WASHINGTON and NEW YORK – About 45,000 office-based physicians, including nearly all physicians who practice at federally qualified health centers (FQHCs) and half of office-based pediatricians, may be eligible for up to $63,750 over six years to improve and maintain their health information technology (HIT) systems because of their participation in Medicaid, according to a new analysis by GW researchers funded through the Geiger Gibson/RCHN Community Health Foundation Research Collaborative.

The new report, “Boosting Health Information Technology in Medicaid: The Potential Effect of the American Recovery and Reinvestment Act,” examines the Medicaid HIT adoption incentives contained in the American Reinvestment and Recovery Act (ARRA). The 2009 law included about $49 billion in investments in HIT, including financial incentives for health care providers who treat Medicaid or Medicare patients and who can demonstrate meaningful use of technology. This study, the first to map the potential impact of the Medicaid provisions on physicians’ access to incentive funding, underscores the importance of the Medicaid amendments to the successful transformation of the nation’s health information infrastructure. Tens of thousands of physicians who care for millions of low-income Medicaid patients will be eligible for federal incentive funding to help them establish, upgrade and operate electronic health record systems to help improve the quality and efficiency of patient care.

Beginning in 2011, office-based physicians whose patient mix includes at least 30 percent Medicaid beneficiaries are eligible for up to $63,750 over six years, as long as they are able to demonstrate “meaningful use” of HIT. A lower 20 percent threshold can be used in the case of pediatricians. Physicians who predominantly practice at FQHCs and other settings can qualify if 30 percent of their patient base is characterized as “needy,” including those covered by Medicaid, those who receive uncompensated care and patients who are charged income-related sliding scale fees. GW researchers estimate about 15 percent of all the office-based physicians in the nation would qualify for the Medicaid HIT incentives, including nearly 99 percent of FQHC physicians. If all qualifying physicians apply for the Medicaid incentives and receive the maximum level of payments, the federal government would invest more than $2.8 billion in HIT.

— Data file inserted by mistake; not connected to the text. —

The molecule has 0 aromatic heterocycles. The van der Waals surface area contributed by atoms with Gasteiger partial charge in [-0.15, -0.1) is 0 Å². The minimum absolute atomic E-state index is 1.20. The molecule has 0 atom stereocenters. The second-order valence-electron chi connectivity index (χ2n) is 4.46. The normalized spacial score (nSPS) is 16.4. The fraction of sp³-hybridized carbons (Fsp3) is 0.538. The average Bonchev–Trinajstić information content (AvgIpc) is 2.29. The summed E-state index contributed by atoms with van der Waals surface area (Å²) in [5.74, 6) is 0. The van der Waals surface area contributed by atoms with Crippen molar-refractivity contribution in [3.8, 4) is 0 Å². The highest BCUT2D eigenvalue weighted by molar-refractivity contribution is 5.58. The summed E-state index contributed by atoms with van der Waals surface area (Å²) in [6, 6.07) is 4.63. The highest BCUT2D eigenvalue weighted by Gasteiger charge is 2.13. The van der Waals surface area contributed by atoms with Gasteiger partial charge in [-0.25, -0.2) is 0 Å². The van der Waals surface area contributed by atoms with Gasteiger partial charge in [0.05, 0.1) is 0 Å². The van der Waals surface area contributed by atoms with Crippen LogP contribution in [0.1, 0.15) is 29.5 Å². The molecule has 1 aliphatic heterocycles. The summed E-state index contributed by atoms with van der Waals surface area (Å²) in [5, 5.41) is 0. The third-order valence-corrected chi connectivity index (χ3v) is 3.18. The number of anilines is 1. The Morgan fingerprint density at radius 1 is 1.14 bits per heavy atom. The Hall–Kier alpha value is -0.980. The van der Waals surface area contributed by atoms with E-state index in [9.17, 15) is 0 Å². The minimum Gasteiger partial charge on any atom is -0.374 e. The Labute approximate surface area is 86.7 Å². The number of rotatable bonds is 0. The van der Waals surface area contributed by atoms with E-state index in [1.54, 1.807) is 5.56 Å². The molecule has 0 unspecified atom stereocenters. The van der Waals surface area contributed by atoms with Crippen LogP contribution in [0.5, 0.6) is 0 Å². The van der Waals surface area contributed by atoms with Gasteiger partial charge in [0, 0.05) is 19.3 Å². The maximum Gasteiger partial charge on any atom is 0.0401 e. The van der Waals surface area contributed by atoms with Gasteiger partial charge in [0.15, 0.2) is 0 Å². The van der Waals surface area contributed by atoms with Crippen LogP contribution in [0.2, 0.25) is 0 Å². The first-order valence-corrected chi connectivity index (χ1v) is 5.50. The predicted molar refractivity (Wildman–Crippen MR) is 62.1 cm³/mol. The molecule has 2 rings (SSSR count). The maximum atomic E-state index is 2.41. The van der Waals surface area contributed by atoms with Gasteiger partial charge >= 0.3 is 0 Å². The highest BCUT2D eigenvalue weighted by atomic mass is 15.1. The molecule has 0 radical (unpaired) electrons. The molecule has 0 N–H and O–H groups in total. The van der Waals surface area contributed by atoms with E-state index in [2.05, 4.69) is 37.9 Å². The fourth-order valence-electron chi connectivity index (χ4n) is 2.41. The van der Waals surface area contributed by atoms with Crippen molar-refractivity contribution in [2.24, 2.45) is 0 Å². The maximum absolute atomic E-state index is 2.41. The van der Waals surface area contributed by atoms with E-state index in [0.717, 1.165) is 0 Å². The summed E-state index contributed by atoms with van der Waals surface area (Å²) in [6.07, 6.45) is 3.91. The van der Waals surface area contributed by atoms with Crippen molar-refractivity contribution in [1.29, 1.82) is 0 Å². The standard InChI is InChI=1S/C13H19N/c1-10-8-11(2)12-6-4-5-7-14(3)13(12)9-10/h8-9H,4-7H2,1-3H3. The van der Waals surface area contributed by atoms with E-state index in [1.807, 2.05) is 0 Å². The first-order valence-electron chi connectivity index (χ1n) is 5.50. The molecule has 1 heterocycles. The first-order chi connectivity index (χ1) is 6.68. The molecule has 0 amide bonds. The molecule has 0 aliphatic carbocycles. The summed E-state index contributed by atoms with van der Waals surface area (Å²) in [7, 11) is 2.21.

“The ARRA Medicaid incentives offer a critical first step in the transformation of health care practices on which millions of Medicaid beneficiaries rely,” noted GW’s Professor Leighton Ku. “Successful implementation will depend on comprehensive guidance from HHS as well as ongoing technical assistance to both states and providers.”

“Health centers have historically faced many challenges in acquiring and implementing HIT,” said Julio Bellber, president and CEO of the RCHN Community Health Foundation. “The opportunity provided by the ARRA incentives is significant and ongoing support is crucial if health centers and their patients are to derive the full benefits promised by HIT adoption.”

“Boosting Health Information Technology in Medicaid: The Potential Effect of the American Recovery and Reinvestment Act” can be viewed online here.

The research was conducted by GW faculty at the Geiger Gibson/RCHN Community Health Foundation Research Collaborative, located in the Department of Health Policy at The George Washington University School of Public Health and Health Services. The Collaborative is a multi-faceted academic training and research initiative created in 2007 through a gift from the RCHN Community Health Foundation.

About the RCHN Community Health Foundation
The RCHN Community Health Foundation (RCHN CHF) is a New York-based not-for-profit operating foundation dedicated to supporting and benefiting community health centers (CHCs) in New York state and nationally. The Foundation develops and supports programmatic and business initiatives related to community health center access, pharmacy and health information technology through strategic investment, research, outreach, education, and coalition building. For more information about RCHN CHF, contact Chief Operating Officer / EVP Feygele Jacobs at (212) 246-1122, ext. 712, or fjacobs@rchnfoundation.org or visit www.rchnfoundation.org.

About The George Washington University Medical Center
The George Washington University Medical Center is an internationally recognized interdisciplinary academic health center that has consistently provided high-quality medical care in the Washington, DC metropolitan area, since 1824. The Medical Center comprises the School of Medicine and Health Sciences, the 11th oldest medical school in the country; the School of Public Health and Health Services, the only such school in the nation’s capital; GW Hospital, jointly owned and operated by a partnership between The George Washington University and a subsidiary of Universal Health Services, Inc.; and the GW Medical Faculty Associates, an independent faculty practice plan. For more information on GWUMC, visit www.gwumc.edu.